Chickpea soup: A very traditional dish of the Greek islands, -as it can easily grow on their arid soil-, chickpeas are nowhere praised as much as in Sifnos island. “Revithada”, is Sifnos’ beloved chickpeas stew, eaten as the family’s Sunday’s lunch. All ingredients: chickpeas, white onions, olive oil and lemon juice are prepared in a clay pot -“skepastaria”, with its lid covered with dough and are being cooked slowly overnight.
Vegetarian dips and sauces
Tzatziki: Creamy, tangy and garlicky, tzatziki is the king of Greek summer. Known mainly as the main souvlaki sauce, tzatziki is not only that. This versatile cucumber – garlic dip accompanies every meze on our table, whether it’s meat, like keftedes, vegetarian, like dolmades or simply bread or paximadia (Greek rusks).
Melitzanosalata: Traditionally made with roasted aubergines –which transfuse its irresistible smoky aroma-, olive oil, vinegar (or lemon), garlic and parsley. One of its most delectable recipes is “agioritiki” from Mount Athos, made with smoked red Florina peppers and optionally walnuts. A perfect meze for your ouzo or tsipouro!
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Tirokafteri: Spice it up with one of the tastiest Greek cheese dips! A very delicious, rustic dish, great for every occasion which combines feta cheese, chili peppers and roasted red peppers. Usually eaten dipped in some warm crusted bread or greek pita bread!
Avgolemono sauce: The most versatile recipe that goes well with almost all Greek vegetarian dishes! It is actually an egg lemon sauce used as a thickening agent that gives every dish a very homely feeling. To prepare the traditional avgolemono you will need 2-3 eggs, the juice of 2-3 lemons and some broth. Tip: As Greek grandmas always say, to make a good avgolemono without curdles and a lumpy texture, you give kisses to it from afar!
Our favourite appetizers
Bouyiourdi: Simply prepared with feta, tomatoes, chillies and chilli flakes (“boukovo” in Greek), oregano and olive oil. Served piping hot, either straight out of the oven in a small clay pot or grilled in a pan (saganaki). At home it’s easy to make wrapped in baking paper and aluminium foil, and in just 20’ you have a delicious appetiser to scoop up with your bread.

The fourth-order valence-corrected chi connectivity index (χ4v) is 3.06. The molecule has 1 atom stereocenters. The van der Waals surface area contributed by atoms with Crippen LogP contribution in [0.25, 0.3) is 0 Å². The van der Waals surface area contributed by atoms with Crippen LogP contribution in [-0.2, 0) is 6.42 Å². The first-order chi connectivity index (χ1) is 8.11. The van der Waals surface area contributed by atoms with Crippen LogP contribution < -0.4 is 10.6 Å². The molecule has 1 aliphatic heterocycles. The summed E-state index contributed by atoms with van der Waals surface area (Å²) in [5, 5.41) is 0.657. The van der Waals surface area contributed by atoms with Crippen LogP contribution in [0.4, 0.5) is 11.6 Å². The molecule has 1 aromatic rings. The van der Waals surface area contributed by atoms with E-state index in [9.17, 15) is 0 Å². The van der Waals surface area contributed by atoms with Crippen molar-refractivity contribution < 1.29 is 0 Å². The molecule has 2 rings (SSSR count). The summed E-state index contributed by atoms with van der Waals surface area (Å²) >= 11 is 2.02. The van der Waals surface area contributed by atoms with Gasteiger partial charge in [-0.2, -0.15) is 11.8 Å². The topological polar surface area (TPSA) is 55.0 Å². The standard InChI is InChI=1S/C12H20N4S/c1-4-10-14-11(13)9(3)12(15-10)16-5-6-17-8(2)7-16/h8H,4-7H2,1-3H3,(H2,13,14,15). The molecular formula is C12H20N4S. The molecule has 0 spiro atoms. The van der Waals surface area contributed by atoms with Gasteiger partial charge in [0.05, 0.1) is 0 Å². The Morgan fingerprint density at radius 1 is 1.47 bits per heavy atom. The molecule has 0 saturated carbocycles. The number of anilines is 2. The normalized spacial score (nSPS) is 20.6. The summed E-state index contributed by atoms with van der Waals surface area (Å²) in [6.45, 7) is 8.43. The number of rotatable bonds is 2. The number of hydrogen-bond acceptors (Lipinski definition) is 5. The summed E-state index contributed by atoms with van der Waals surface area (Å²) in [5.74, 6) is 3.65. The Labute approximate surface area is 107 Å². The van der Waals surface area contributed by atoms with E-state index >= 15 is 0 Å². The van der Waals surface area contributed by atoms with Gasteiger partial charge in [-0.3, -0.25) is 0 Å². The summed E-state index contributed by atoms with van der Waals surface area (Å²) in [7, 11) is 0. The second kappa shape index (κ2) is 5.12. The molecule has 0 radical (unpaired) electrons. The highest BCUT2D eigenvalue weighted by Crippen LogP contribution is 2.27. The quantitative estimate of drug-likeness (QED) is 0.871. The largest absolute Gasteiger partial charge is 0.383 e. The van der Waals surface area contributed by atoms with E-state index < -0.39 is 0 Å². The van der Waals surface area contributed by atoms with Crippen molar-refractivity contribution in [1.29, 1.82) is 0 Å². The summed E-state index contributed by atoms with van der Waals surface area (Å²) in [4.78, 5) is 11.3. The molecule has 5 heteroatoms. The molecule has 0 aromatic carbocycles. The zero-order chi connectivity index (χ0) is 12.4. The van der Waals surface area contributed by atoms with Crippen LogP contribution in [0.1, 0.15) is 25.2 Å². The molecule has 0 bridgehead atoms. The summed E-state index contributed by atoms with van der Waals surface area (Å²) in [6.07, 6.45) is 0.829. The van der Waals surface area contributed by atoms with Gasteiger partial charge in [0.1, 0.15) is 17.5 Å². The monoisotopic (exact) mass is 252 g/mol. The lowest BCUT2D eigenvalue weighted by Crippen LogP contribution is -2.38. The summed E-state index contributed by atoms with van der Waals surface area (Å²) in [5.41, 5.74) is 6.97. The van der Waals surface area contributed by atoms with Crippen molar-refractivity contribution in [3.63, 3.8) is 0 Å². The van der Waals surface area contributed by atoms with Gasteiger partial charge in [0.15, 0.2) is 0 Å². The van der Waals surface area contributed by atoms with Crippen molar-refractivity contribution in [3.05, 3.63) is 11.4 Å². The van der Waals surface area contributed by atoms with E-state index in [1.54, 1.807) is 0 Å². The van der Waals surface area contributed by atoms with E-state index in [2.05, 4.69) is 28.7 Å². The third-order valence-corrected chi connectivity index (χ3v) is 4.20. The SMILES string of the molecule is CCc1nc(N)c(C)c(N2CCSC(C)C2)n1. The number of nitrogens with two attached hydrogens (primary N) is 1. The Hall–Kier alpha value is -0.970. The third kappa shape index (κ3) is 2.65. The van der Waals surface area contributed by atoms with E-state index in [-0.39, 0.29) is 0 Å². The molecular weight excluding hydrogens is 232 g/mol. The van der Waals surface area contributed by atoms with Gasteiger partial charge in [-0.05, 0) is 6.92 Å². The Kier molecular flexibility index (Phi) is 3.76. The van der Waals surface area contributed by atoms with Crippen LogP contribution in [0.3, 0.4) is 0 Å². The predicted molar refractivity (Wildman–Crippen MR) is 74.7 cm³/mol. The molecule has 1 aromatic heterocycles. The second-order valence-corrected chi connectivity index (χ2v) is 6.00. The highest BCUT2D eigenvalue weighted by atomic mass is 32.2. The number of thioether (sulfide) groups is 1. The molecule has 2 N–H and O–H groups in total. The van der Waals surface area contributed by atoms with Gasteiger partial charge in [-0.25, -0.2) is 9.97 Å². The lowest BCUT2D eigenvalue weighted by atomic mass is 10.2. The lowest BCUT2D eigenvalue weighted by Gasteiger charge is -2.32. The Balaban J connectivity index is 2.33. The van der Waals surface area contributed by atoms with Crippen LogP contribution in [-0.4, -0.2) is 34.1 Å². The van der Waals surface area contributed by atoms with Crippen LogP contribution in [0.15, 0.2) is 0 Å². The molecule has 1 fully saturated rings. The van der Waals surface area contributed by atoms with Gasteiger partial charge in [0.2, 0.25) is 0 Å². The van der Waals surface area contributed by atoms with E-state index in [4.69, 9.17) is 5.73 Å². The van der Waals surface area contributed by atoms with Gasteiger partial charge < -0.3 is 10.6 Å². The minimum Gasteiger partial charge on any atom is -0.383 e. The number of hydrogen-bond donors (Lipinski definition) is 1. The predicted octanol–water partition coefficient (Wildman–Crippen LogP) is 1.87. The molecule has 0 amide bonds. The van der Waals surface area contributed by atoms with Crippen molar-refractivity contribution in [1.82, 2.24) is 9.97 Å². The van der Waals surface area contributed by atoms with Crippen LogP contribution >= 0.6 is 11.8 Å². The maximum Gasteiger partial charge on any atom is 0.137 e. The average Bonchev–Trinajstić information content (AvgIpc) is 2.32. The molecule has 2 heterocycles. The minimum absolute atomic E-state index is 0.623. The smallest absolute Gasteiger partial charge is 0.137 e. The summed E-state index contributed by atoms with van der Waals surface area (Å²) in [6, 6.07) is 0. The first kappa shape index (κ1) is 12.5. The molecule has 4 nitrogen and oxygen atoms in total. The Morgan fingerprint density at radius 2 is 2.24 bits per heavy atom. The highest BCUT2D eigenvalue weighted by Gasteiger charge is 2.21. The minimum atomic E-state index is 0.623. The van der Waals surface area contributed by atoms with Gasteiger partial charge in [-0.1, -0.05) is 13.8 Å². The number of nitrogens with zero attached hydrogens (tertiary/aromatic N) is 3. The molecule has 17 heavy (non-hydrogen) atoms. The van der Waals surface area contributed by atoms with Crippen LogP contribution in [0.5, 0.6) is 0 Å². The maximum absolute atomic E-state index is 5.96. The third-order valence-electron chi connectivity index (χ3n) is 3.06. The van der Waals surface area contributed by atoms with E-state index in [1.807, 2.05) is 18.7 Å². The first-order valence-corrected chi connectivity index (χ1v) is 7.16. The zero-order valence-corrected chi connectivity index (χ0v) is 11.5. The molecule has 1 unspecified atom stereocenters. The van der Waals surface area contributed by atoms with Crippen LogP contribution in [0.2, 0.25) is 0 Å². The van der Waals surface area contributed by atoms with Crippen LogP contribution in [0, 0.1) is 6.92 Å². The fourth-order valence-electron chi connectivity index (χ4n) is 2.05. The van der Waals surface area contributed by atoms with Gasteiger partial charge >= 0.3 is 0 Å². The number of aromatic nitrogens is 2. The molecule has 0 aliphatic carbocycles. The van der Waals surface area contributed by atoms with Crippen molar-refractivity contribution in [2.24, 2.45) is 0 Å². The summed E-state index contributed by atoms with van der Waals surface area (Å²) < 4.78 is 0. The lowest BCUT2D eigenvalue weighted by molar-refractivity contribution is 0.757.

photo credit: sofia papastrati
Dolmadakia: Nothing more than some beautifully wrapped leaves, usually from vine or cabbage, that are stuffed with rice and aromatic herbs and then served with a sprinkle of lemon, or dipped in a yogurt sauce like tzatziki. Even Ancient Greeks would cook something similar called “thria”, made with tender fig tree leaves! Nowadays you will also find Kolokithoanthoi which translates to zuccini flowers filled again with rice and herbs or Florina red peppers stuffed with (once more) feta cheese!
Do you want to cook like a local? Follow this Greek vegetarian recipe.
Our favourite desserts
Rizogalo: For every Greek person, rizogalo brings us back to our childhood memories being the most comforting Greek rice pudding. It is originally made with arborio rice, milk, vanilla extract, sugar and some cornstarch. This traditional dessert is served after laying in the fridge for a few hours to get a creamy texture and then topped with plenty of ground cinnamon!
photo credit: mia kouppa
Tsoureki: Our Greek – style Easter’s sweet bread enriched with flour, milk, butter, eggs and sugar, commonly seasoned with orange zest, mastic resin, or mahlab. Tradition has it that tsoureki symbolizes rebirth in general, as the flour is molded into shape, rises and takes on life while transforming into its final shape. Traditionally, an egg dyed red is placed on top of it.
12 best vegetarian restaurants in Athens
1. Feyrouz – Are you a vegetarian in Athens and don’t know where to go? Try this family run business with gastronomic influences from Levant. Feyrouz offers artisanal street food combining traditional recipes with modern techniques. Both “Surki” and “Nazik Baildi” are excellent vegetarian options.
2. Falafellas – The best place for falafel lovers, very close to Monastiraki! Pocket or giant sized wraps at a very reasonable price are offered fresh daily with local ingredients and spices.